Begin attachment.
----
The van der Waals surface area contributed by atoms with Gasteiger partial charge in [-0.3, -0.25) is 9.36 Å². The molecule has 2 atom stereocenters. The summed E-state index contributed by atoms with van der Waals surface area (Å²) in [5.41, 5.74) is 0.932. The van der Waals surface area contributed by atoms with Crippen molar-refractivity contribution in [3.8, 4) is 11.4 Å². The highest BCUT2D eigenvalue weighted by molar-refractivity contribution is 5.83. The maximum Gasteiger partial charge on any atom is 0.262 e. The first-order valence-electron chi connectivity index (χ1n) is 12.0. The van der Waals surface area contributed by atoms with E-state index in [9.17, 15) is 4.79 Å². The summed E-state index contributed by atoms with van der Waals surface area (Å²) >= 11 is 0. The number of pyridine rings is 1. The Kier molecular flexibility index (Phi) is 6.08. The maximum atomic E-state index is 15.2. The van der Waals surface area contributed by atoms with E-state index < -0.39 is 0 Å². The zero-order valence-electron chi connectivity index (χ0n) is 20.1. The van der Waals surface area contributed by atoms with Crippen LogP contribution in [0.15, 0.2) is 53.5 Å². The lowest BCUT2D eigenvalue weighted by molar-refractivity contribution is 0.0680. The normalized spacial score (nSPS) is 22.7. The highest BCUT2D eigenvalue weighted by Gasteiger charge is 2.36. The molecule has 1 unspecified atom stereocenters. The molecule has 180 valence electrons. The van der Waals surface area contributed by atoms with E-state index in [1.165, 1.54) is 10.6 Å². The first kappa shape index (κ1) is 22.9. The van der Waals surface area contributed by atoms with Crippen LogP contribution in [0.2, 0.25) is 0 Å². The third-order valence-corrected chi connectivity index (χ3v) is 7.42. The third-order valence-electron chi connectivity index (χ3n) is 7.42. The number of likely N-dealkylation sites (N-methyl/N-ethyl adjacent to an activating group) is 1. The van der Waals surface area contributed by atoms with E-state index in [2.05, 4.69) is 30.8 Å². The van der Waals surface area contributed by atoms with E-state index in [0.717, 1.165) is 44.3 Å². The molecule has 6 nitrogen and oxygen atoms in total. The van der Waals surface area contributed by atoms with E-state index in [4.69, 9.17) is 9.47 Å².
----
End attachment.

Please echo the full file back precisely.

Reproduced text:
The van der Waals surface area contributed by atoms with Gasteiger partial charge in [-0.3, -0.25) is 9.36 Å². The molecule has 2 atom stereocenters. The summed E-state index contributed by atoms with van der Waals surface area (Å²) in [5.41, 5.74) is 0.932. The van der Waals surface area contributed by atoms with Crippen molar-refractivity contribution in [3.8, 4) is 11.4 Å². The highest BCUT2D eigenvalue weighted by molar-refractivity contribution is 5.83. The maximum Gasteiger partial charge on any atom is 0.262 e. The first-order valence-electron chi connectivity index (χ1n) is 12.0. The van der Waals surface area contributed by atoms with E-state index in [9.17, 15) is 4.79 Å². The summed E-state index contributed by atoms with van der Waals surface area (Å²) >= 11 is 0. The number of pyridine rings is 1. The Kier molecular flexibility index (Phi) is 6.08. The maximum atomic E-state index is 15.2. The van der Waals surface area contributed by atoms with E-state index < -0.39 is 0 Å². The zero-order valence-electron chi connectivity index (χ0n) is 20.1. The van der Waals surface area contributed by atoms with Crippen LogP contribution in [0.15, 0.2) is 53.5 Å². The lowest BCUT2D eigenvalue weighted by molar-refractivity contribution is 0.0680. The normalized spacial score (nSPS) is 22.7. The highest BCUT2D eigenvalue weighted by Gasteiger charge is 2.36. The molecule has 1 unspecified atom stereocenters. The molecule has 180 valence electrons. The van der Waals surface area contributed by atoms with E-state index in [1.165, 1.54) is 10.6 Å². The first kappa shape index (κ1) is 22.9. The van der Waals surface area contributed by atoms with Crippen LogP contribution in [0.2, 0.25) is 0 Å². The third-order valence-corrected chi connectivity index (χ3v) is 7.42. The third-order valence-electron chi connectivity index (χ3n) is 7.42. The number of likely N-dealkylation sites (N-methyl/N-ethyl adjacent to an activating group) is 1. The van der Waals surface area contributed by atoms with E-state index in [2.05, 4.69) is 30.8 Å². The van der Waals surface area contributed by atoms with E-state index in [0.717, 1.165) is 44.3 Å². The molecule has 6 nitrogen and oxygen atoms in total. The van der Waals surface area contributed by atoms with E-state index in [4.69, 9.17) is 9.47 Å².